Aren’t All Tires The Same?

Tires are an important thing as they are the only thing in contact with the ground.  Having the proper type of tire for your situation is also important so it can best do its job.  While many know that there are different types of tires for standard cars, sports card, SUV, and light trucks, did you know that each of these major categories have several sub-categories depending upon conditions and type of driving?

The biggest impact on the type of subcategory of tire selected is the season.  Some tires known as summer tires maximize the effectiveness of grip on dry and wet conditions.  These types of tires are typically with passenger, SUVs, and light trucks.  There are typically four or five grade levels of the summer tire depending upon the make and manufacturer that you select.  Each is typically one better than the other and therefore, more expensive.

All-Season tires provide the most versatility among all of types as they provide generally a good contact with the road in non-extreme conditions.  These are recommended for light snow while sacrificing a little bit of wet and dry traction compared to the summer types.  Like the summer versions, there are four to five different kinds of all season tires that provide better traction and less road noise.  The product cost is typically the determination of what level of tire you put on your vehicle.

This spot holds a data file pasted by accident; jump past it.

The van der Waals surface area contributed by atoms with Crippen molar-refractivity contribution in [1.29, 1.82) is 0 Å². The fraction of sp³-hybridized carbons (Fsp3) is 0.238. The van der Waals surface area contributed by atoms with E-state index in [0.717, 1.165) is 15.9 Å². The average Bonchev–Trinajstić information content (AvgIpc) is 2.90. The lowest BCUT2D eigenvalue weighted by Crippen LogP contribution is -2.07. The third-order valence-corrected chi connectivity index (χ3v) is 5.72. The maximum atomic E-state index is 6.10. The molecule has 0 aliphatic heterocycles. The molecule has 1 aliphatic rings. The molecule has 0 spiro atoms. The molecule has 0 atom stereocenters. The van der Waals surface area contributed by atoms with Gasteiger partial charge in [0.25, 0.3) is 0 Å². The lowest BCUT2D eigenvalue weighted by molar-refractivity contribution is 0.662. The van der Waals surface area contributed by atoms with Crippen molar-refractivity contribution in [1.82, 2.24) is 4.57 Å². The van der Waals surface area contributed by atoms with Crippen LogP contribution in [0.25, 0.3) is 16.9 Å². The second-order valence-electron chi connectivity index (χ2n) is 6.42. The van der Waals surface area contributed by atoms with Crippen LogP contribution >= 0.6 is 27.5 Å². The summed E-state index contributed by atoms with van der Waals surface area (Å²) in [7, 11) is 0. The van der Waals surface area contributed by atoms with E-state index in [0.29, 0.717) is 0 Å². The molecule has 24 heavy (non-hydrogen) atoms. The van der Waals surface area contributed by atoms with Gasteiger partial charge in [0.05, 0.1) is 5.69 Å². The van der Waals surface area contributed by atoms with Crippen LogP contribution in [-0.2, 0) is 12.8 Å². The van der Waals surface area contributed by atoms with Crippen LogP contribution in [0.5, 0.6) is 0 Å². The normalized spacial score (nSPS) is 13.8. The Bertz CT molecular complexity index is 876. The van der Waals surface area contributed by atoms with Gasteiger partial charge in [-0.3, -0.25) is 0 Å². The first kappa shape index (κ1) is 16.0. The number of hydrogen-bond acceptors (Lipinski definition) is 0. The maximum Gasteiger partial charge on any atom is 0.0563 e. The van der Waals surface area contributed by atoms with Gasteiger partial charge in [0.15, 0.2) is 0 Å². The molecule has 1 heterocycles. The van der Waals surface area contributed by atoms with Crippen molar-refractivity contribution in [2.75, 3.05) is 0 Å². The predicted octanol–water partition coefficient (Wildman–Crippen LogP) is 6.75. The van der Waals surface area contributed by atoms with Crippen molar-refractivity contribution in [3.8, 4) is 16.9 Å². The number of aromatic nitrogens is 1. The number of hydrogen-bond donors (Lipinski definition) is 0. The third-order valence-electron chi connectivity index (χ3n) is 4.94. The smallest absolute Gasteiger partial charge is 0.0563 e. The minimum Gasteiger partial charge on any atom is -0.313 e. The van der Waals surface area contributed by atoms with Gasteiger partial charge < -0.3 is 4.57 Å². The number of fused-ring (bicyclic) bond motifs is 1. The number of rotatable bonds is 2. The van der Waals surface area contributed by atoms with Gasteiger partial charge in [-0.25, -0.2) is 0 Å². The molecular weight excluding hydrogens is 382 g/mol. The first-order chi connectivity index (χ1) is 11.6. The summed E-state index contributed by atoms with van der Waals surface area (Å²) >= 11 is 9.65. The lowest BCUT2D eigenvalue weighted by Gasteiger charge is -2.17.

Winter tires, also known as snow tires, come in three major editions.  Studless provides good ice and snow traction without the inconvenience of using studded tires.  Typically there are regulations of when you can use these types of tires as they can damage roads when not snow covered.  Studdable tires have the ability to add studs as needed for increased traction.  Finally, the performance snow tire provide less snow and ice traction than the previous two, but better dry conditions than those as well.  This is best for sports vehicles with the potential of hitting areas of snow and/or ice.

Finally, track or competition DOT tires are utilized for sports cars.  There are versions that are made specifically for dry and wet conditions.  Typically these are race track tires, but can be used on the street if necessary.  Street track competition tires are typically what are on the powerful sports cars of today.  These provide great traction in both wet and dry conditions.

No matter what tires you decide to put on your vehicle, it is recommended that you bring your car to a trusted dealer such as Locklear Dodge, Chrysler, Jeep, & RAM.  This way they can put on the level of tire that you desire but also meets the recommendations of your vehicles.  As well, typically the brands carried by these dealers are reputable and have a great lifetime.


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